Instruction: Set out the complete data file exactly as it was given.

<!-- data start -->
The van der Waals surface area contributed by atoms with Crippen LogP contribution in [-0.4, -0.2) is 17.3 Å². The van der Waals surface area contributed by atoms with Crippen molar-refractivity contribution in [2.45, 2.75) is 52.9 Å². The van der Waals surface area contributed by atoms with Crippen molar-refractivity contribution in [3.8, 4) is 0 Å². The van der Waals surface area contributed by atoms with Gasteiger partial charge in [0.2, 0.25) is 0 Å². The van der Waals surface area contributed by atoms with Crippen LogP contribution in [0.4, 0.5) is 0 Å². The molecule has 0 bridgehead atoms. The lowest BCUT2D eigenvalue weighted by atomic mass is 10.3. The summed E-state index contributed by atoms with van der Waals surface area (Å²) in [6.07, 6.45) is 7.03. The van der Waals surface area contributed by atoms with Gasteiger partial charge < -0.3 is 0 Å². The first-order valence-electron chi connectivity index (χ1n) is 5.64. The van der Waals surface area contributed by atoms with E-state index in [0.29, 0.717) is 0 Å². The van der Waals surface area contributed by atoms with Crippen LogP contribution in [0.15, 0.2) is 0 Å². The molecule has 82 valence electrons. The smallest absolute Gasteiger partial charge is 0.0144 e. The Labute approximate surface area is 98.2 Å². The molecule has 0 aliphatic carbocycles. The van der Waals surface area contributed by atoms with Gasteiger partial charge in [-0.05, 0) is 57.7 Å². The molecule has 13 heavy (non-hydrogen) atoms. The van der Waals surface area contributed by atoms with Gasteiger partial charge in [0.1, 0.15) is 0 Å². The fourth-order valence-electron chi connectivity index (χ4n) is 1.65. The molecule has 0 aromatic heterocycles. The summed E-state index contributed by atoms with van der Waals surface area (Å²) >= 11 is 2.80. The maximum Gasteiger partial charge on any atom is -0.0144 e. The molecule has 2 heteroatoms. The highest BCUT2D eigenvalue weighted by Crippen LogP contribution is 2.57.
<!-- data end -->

The van der Waals surface area contributed by atoms with Crippen LogP contribution in [-0.4, -0.2) is 17.3 Å². The van der Waals surface area contributed by atoms with Crippen molar-refractivity contribution in [2.45, 2.75) is 52.9 Å². The van der Waals surface area contributed by atoms with Crippen molar-refractivity contribution in [3.8, 4) is 0 Å². The van der Waals surface area contributed by atoms with Gasteiger partial charge in [0.2, 0.25) is 0 Å². The van der Waals surface area contributed by atoms with Crippen LogP contribution in [0.4, 0.5) is 0 Å². The molecule has 0 bridgehead atoms. The lowest BCUT2D eigenvalue weighted by atomic mass is 10.3. The summed E-state index contributed by atoms with van der Waals surface area (Å²) in [6.07, 6.45) is 7.03. The van der Waals surface area contributed by atoms with Gasteiger partial charge < -0.3 is 0 Å². The first-order valence-electron chi connectivity index (χ1n) is 5.64. The van der Waals surface area contributed by atoms with E-state index in [0.29, 0.717) is 0 Å². The van der Waals surface area contributed by atoms with Crippen LogP contribution in [0.15, 0.2) is 0 Å². The molecule has 82 valence electrons. The smallest absolute Gasteiger partial charge is 0.0144 e. The Labute approximate surface area is 98.2 Å². The molecule has 0 aliphatic carbocycles. The van der Waals surface area contributed by atoms with Gasteiger partial charge in [-0.05, 0) is 57.7 Å². The molecule has 13 heavy (non-hydrogen) atoms. The van der Waals surface area contributed by atoms with Gasteiger partial charge in [0.1, 0.15) is 0 Å². The fourth-order valence-electron chi connectivity index (χ4n) is 1.65. The molecule has 0 aromatic heterocycles. The summed E-state index contributed by atoms with van der Waals surface area (Å²) >= 11 is 2.80. The maximum Gasteiger partial charge on any atom is -0.0144 e. The molecule has 2 heteroatoms. The highest BCUT2D eigenvalue weighted by Crippen LogP contribution is 2.57.